Theologian Phillip Blond argues for a 'radical conservatism' (small and large 'C') that puts social justice and poverty at the top of its agenda.
His latest article, prefiguring a book called 'Red Tory', appears in The Guardian. He writes:
[C]onservatism must confront its greatest historic failing: the poor. A way out is the distinction between markets and capitalism; while the latter tends to a zero sum monopoly, the former need not. Indeed, a properly constituted market avoids monopoly capitalism and benefits all participants by eschewing the idea of a dispossessed class and extending ownership and the ability to trade to all. Real conservatism is therefore synonymous with fair trade, a just price and as wide as possible a distribution of assets, equity and credit.
The danger is that with New Labour imploding after the local elections and Crewe, the Tories avoid visionary thinking and coast to victory. But this is perilous: the electorate is fickle. Labour might elect a new leader and the persistence of the Lib Dems could frustrate a Conservative victory. Cameron has a decision to make: either he repeats the errors of neoliberalism, or he radicalises and extends his own vision of civic conservatism. If he finds the courage to do the latter then a progressive and transformative conservatism is possible.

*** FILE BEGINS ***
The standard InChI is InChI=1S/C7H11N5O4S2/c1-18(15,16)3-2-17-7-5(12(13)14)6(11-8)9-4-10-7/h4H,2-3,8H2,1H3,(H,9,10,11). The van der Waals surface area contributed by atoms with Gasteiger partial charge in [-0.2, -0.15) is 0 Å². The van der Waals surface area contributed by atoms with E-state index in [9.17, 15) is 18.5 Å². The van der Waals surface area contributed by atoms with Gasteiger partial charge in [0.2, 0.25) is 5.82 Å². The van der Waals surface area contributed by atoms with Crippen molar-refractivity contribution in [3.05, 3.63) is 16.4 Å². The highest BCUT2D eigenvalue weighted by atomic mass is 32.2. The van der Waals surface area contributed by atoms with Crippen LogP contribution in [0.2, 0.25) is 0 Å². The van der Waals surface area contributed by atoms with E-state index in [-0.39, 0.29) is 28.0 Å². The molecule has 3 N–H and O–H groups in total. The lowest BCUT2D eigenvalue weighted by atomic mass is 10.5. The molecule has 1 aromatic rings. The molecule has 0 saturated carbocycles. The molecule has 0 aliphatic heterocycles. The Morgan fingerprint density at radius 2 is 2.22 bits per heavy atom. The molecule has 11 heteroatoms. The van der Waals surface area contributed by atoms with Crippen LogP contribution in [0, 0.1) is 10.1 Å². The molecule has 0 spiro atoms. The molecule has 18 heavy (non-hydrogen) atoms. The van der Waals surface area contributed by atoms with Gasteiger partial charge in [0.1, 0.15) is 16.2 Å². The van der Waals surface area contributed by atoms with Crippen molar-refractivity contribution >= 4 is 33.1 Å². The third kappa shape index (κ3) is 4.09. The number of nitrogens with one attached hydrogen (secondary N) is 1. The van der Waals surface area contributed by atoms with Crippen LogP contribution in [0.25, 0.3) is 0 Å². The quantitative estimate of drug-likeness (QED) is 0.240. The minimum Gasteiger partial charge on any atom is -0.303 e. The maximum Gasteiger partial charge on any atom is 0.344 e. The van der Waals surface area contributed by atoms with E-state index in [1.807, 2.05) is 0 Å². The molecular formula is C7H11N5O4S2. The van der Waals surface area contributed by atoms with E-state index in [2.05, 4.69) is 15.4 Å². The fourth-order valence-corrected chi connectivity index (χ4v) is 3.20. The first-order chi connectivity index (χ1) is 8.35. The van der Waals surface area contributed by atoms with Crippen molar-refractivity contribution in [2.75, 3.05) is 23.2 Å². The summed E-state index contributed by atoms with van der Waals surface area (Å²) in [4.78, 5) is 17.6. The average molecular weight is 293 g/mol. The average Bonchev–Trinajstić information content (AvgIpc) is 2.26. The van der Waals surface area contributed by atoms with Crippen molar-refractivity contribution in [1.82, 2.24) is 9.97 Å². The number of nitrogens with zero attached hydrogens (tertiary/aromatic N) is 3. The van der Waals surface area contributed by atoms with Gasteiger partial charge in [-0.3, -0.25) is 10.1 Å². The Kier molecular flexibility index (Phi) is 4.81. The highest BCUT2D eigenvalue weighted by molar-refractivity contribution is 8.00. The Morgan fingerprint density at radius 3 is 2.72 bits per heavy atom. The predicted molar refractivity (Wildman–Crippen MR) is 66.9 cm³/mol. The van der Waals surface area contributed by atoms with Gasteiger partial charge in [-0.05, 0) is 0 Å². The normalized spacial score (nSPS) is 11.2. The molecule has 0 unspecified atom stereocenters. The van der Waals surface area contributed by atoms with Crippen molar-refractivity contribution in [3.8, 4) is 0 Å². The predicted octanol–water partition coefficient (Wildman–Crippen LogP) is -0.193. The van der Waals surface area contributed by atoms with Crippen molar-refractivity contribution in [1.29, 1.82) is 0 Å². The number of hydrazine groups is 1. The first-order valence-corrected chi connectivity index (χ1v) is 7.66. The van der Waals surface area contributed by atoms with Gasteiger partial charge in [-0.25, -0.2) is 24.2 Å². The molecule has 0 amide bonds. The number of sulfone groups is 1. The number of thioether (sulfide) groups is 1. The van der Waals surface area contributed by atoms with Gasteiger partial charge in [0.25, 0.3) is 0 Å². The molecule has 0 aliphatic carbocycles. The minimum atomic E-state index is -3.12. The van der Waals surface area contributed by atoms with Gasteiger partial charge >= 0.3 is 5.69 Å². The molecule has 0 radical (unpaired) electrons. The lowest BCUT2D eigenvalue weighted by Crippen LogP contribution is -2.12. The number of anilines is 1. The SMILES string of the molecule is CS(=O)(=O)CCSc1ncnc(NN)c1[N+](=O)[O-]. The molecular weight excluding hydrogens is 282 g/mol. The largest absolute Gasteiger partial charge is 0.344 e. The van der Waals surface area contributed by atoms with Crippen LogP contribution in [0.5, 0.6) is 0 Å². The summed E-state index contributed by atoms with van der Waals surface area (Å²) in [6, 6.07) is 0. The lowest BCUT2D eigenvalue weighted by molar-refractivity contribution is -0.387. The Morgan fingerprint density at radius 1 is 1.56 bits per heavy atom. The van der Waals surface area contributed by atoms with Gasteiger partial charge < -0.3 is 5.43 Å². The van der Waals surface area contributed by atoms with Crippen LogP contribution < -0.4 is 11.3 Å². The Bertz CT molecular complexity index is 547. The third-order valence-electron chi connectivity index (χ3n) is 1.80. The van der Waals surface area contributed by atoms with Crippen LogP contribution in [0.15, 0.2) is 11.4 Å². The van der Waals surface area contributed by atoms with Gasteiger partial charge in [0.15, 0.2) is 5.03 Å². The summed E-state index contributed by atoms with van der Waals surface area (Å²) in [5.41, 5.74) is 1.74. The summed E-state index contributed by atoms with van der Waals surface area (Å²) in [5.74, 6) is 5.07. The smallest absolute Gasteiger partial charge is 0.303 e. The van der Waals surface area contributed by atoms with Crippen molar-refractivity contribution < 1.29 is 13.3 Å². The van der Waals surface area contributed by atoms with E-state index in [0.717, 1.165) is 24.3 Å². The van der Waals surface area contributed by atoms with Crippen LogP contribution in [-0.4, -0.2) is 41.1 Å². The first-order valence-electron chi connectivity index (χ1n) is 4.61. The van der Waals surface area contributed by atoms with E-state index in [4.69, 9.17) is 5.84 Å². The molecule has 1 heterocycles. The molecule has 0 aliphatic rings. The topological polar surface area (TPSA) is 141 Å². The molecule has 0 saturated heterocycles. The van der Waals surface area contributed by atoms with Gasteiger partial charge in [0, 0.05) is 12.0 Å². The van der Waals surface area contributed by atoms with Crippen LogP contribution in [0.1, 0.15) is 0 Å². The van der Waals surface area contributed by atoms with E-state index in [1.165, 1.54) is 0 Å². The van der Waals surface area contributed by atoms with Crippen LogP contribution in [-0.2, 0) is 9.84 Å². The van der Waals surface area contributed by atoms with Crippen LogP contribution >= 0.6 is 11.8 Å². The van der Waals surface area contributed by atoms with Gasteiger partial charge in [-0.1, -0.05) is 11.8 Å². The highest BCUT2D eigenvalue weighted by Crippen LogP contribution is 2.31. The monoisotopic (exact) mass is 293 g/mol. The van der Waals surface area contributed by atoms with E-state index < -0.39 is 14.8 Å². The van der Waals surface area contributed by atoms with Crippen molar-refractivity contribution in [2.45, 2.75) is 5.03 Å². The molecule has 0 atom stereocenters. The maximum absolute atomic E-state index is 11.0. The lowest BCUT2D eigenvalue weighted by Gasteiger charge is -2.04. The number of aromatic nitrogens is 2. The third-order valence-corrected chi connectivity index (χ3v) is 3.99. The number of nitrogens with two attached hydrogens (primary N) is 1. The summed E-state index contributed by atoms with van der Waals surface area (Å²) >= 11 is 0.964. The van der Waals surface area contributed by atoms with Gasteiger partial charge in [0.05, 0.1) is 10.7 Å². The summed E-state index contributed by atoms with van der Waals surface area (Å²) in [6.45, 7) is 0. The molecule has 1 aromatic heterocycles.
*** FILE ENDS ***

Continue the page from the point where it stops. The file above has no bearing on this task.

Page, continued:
The full article is here: http://www.guardian.co.uk/commentisfree/2008/may/30/davidcameron.welfare
Phillip Blond is a senior lecturer in theology and philosophy at the University of Cumbria. He is currently writing 'Red Tory', a book on radical conservatism.
I am highly sceptical about Phillip's project, but it is worth scrutinising.
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